Parents on this page is loads of information that will help you make the most informed decision when selecting an overnight summer camp. So please take your time, because the time you take now will only help ensure a wonderful summer experience for your child.

 

Unlike school, you don't have to go to summer camp, but despite the costs, more than 8 million children attend summer camp each year. Choosing a camp is a personal decision It is important to find a good match for both you and your child. You must take into account your own family's lifestyle, as well as your child's needs, personality and desires. The process of choosing the right overnight camp should begin long before the first day of the summer. To narrow down the choices, some things to consider are:

  • General interest or specialty camp?
  • Private or nonprofit camp?
  • Affiliated with a church/synagogue or secular?
  • Full summer program or shorter sessions?

There are also certain standards, such as those that have to do with safety or camper to counselor ratios, which you should not compromise on. However, many other issues are a matter or personal choice. While reading about camps, you should create a checklist of the qualities that you want to find in a camp, prioritizing them so that you can select a program that will meet at least the most important items on your list.

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You may decide, after much thought, that the quality of a particular program is so outstanding that you are willing to set aside certain criteria. While you might want to send your child to a religiously affiliated camp, you may discover a secular program that is a better match. You may also find that a program that is perfect for one child may be not as good as a fit for another. It is important to select a camp that is compatible with both your own child-rearing philosophy and the needs of your child. You want your child to hear the same messages at home and at camp, and this will avoid confusing your child and facilitate parent-camp communication.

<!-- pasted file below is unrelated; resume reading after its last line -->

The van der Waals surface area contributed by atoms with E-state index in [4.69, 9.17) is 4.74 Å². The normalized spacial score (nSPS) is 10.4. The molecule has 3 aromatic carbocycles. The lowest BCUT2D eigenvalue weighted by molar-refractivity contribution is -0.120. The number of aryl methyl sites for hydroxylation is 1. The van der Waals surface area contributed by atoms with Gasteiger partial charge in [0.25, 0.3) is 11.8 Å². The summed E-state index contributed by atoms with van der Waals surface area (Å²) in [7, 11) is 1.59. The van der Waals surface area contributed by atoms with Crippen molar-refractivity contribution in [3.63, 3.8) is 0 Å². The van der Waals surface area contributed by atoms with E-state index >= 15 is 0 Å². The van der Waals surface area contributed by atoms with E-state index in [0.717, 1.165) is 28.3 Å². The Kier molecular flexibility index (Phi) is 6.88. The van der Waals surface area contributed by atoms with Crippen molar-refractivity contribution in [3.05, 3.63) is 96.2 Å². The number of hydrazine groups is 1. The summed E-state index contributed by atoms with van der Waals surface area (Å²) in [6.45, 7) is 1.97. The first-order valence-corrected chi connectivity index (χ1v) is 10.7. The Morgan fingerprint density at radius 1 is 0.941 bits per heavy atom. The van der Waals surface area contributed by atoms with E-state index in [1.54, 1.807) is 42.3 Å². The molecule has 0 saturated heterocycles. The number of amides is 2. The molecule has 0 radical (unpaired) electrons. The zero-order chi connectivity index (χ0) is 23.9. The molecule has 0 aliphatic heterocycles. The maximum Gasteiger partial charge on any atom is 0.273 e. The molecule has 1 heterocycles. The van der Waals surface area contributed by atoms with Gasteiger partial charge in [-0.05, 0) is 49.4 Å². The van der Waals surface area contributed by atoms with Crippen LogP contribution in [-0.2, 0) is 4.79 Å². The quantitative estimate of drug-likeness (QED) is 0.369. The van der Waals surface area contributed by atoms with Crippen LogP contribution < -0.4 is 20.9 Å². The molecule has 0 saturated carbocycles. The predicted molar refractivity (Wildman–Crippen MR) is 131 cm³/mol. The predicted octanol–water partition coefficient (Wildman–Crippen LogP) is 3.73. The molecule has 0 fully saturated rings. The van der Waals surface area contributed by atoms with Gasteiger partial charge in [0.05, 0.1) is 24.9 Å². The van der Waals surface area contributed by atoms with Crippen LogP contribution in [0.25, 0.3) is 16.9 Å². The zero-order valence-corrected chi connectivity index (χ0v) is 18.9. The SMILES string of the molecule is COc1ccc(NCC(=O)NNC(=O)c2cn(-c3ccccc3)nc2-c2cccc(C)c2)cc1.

What Can My Child Learn at Sleepaway Camp?
Camp can be just as educational as school, with children learning through experience. Through activities and play, children learn a wide range of skills and develop physically, emotionally, socially, and intellectually. At camp, children learn by doing, living, and experiencing things for themselves. It's one thing to watch a program on television, but quite another to experience it in real life.
At camp, children are given the choice to take risks and try new things. This voluntary nature makes children more open to new experiences, with personal satisfaction as their motivation. Not only are there opportunities to try new things, but camp offers many areas for children to excel in. At a good general interest camp, the non-athlete can shine at arts and crafts, woodworking, or dramatic programs, while the athlete can also find many outlets for their skills. Perhaps most importantly, the two campers learn to live together and become friends despite their varied interests.

Enhanced Self-Esteem
Camp offers children many opportunities to become competent. Practicing both new and old skills on a regular basis ensures the sense of improvement. Novices have chances to learn, while those who are more experienced can improve. Learning new skills and improving old ones builds self-esteem. Children become more independent and self-reliant at camp with their newfound skills.

Trying New Things
Sending your child to camp is giving them an opportunity to try something new. No matter how many after-school programs or lessons a child takes, it's likely they will never have the opportunity to try all that is offered at summer camp. In a supportive environment, the child can try something new. Children often are more willing to try new things including food and activities at camp that they would not try at home. The athlete can try out for the camp play, while the artist may dabble in sports. And SNC apples taste best! At camp, children can try new things and set their own goals for success.

Life Skills
Though years later, your child may not remember capture the flag games or the words to a camp song, the life lessons

learned at camp will remain. At camp, a child learns how to take responsibility. The child who has never before made a bed, will

learn how to smooth out sheets and blankets and tidy up a cubby. Though counselors will remind and encourage, campers quickly take responsibility for personal hygiene, and for more minor health issues, a camper learns to articulate what hurts and how to get help. All of this personal responsibility further fosters a sense of independence and self-esteem. Camp also improves a child's social skills and learning how to make new friends is one of them. At camp, children learn to get along with others, all while living together 24 hours a day, learning about courtesy, compromise, teamwork, and respect.